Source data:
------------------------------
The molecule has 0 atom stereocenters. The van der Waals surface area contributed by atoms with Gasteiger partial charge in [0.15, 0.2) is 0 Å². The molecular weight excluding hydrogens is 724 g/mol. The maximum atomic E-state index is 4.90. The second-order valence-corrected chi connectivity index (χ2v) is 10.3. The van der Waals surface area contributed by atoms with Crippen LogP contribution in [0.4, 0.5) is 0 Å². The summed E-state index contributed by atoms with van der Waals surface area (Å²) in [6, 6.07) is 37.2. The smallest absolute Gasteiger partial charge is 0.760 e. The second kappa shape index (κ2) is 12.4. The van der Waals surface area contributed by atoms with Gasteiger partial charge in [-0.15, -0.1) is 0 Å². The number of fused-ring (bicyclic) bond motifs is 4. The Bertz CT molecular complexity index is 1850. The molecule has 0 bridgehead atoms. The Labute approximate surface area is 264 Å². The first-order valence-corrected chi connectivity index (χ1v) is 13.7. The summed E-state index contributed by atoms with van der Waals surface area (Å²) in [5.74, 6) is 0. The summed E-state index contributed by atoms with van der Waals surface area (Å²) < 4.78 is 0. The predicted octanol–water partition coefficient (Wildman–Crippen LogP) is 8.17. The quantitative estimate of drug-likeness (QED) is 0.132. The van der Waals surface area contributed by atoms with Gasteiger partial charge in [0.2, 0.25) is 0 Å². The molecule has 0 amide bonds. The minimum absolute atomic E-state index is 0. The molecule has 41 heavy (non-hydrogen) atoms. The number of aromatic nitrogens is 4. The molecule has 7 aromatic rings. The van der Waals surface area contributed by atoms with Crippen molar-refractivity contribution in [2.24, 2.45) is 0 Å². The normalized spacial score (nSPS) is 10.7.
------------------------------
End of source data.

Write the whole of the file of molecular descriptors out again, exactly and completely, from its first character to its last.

The molecule has 0 atom stereocenters. The van der Waals surface area contributed by atoms with Gasteiger partial charge in [0.15, 0.2) is 0 Å². The molecular weight excluding hydrogens is 724 g/mol. The maximum atomic E-state index is 4.90. The second-order valence-corrected chi connectivity index (χ2v) is 10.3. The van der Waals surface area contributed by atoms with Crippen LogP contribution in [0.4, 0.5) is 0 Å². The summed E-state index contributed by atoms with van der Waals surface area (Å²) in [6, 6.07) is 37.2. The smallest absolute Gasteiger partial charge is 0.760 e. The second kappa shape index (κ2) is 12.4. The van der Waals surface area contributed by atoms with Gasteiger partial charge in [-0.15, -0.1) is 0 Å². The number of fused-ring (bicyclic) bond motifs is 4. The Bertz CT molecular complexity index is 1850. The molecule has 0 bridgehead atoms. The Labute approximate surface area is 264 Å². The first-order valence-corrected chi connectivity index (χ1v) is 13.7. The summed E-state index contributed by atoms with van der Waals surface area (Å²) in [5.74, 6) is 0. The summed E-state index contributed by atoms with van der Waals surface area (Å²) < 4.78 is 0. The predicted octanol–water partition coefficient (Wildman–Crippen LogP) is 8.17. The quantitative estimate of drug-likeness (QED) is 0.132. The van der Waals surface area contributed by atoms with Gasteiger partial charge in [0.2, 0.25) is 0 Å². The molecule has 0 amide bonds. The minimum absolute atomic E-state index is 0. The molecule has 41 heavy (non-hydrogen) atoms. The number of aromatic nitrogens is 4. The molecule has 7 aromatic rings. The van der Waals surface area contributed by atoms with Crippen molar-refractivity contribution in [2.24, 2.45) is 0 Å². The normalized spacial score (nSPS) is 10.7.